Wall Street gained as the latest data on US gross domestic product and the labour market bolstered optimism about the outlook for the economy.

In 3.22pm trading in New York, the Dow Jones Industrial Average rose 0.1 per cent, while the Nasdaq Composite Index climbed 1.1 per cent. In 3.07pm trading, the Standard & Poor's 500 Index gained 0.5 per cent.

Wall Street's fear gauge-the CBOE Volatility Index or the VIX-dropped 5.4 per cent to 11.07.

US Treasuries eased, sending yields on the 10-year note two basis points higher to 2.14 per cent


The Dow moved higher as advances in shares of Cisco and those of Goldman Sachs, recently up 1.7 per cent and 1.6 per cent respectively, outweighed declines in shares of Travelers and those of General Electric, both down 0.8 per cent recently.

A Commerce Department report showed gross domestic product expanded at a 3.0 per cent annual rate in the second quarter, an upward revision from the 2.6 per cent pace reported last month and the fastest pace in two years.

Separately, an ADP report showed that US private employers added 237,000 jobs in August, exceeding economists' expectations.

The latest data supported expectations that the Federal Reserve will announce at its September policy meeting that it will begin to unload some of its balance sheet in October.

"We know what the Federal Reserve will be doing in September," Vincent Reinhart, chief economist and investment strategist at Standish Mellon Asset Management in Boston, told Bloomberg. "The only game is town is what you think the Federal Reserve will do in December."

The Fed has signalled it plans one more interest rate hike this calendar year.

US President Donald Trump spoke on tax reform at an event in Springfield, Missouri.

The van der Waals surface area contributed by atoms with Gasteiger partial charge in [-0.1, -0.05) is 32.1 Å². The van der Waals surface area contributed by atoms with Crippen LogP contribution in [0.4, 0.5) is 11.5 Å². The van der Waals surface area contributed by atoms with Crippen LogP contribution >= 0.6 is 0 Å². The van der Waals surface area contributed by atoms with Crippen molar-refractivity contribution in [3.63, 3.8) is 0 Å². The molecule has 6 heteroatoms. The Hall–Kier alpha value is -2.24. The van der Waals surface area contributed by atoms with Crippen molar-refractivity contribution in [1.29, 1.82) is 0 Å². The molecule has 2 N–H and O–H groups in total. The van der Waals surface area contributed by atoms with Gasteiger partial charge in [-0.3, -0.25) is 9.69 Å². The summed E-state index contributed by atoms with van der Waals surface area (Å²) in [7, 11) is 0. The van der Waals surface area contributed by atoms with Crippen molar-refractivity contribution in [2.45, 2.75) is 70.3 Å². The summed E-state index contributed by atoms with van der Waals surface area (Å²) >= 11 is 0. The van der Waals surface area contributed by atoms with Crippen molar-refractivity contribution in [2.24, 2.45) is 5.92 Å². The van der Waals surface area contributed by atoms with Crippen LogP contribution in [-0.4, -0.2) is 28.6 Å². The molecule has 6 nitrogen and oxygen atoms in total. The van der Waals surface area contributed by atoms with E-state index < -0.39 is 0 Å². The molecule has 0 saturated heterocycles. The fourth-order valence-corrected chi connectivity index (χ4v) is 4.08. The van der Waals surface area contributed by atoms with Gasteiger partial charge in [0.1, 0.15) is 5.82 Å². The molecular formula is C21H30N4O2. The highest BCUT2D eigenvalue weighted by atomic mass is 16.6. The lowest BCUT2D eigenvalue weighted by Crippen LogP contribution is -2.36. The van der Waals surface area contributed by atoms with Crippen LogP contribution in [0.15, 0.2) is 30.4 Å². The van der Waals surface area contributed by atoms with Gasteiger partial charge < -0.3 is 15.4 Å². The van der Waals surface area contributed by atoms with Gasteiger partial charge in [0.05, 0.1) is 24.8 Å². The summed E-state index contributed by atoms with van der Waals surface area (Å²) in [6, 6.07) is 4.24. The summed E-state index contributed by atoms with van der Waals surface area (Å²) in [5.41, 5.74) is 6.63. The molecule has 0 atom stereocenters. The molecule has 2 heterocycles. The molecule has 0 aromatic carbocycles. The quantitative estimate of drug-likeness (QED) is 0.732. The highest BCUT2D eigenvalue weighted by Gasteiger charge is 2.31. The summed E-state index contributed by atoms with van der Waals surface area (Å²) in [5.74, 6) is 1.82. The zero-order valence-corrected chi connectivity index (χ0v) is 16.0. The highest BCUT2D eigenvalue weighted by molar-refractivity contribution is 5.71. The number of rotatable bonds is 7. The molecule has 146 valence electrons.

"This is our once-in-a-generation opportunity to deliver real tax reform for everyday hard-working Americans and I am fully committed to work with Congress to get this job done and I don't want to be disappointed by Congress, do you understand?" Trump said, Reuters reported.

Expectations for tax reform have underpinned Wall Street since Trump's election.

"The tax reform has been one of the biggest reasons for the rally and I think it is going to go through," Ben Barzideh, wealth adviser at Piershale Financial Group, told Reuters. "I know there is a wide disagreement on the healthcare issue. But it feels like on tax reforms, the vast majority of Republicans see eye to eye on it. I definitely expect that to happen."

To be sure, some flagged concern about the outlook for equities and bonds. Citigroup strategists including Jeremy Hale cite "worrying developments" that may signal the approach of a correction in stocks, while Commerzbank finds growing evidence of bearish sentiment in bond funds, Bloomberg reported.

In Europe, equities also advanced. The UK's FTSE 100 Index rose 0.4 per cent, while France's CAC 40 Index and Germany's DAX Index both gained 0.5 per cent.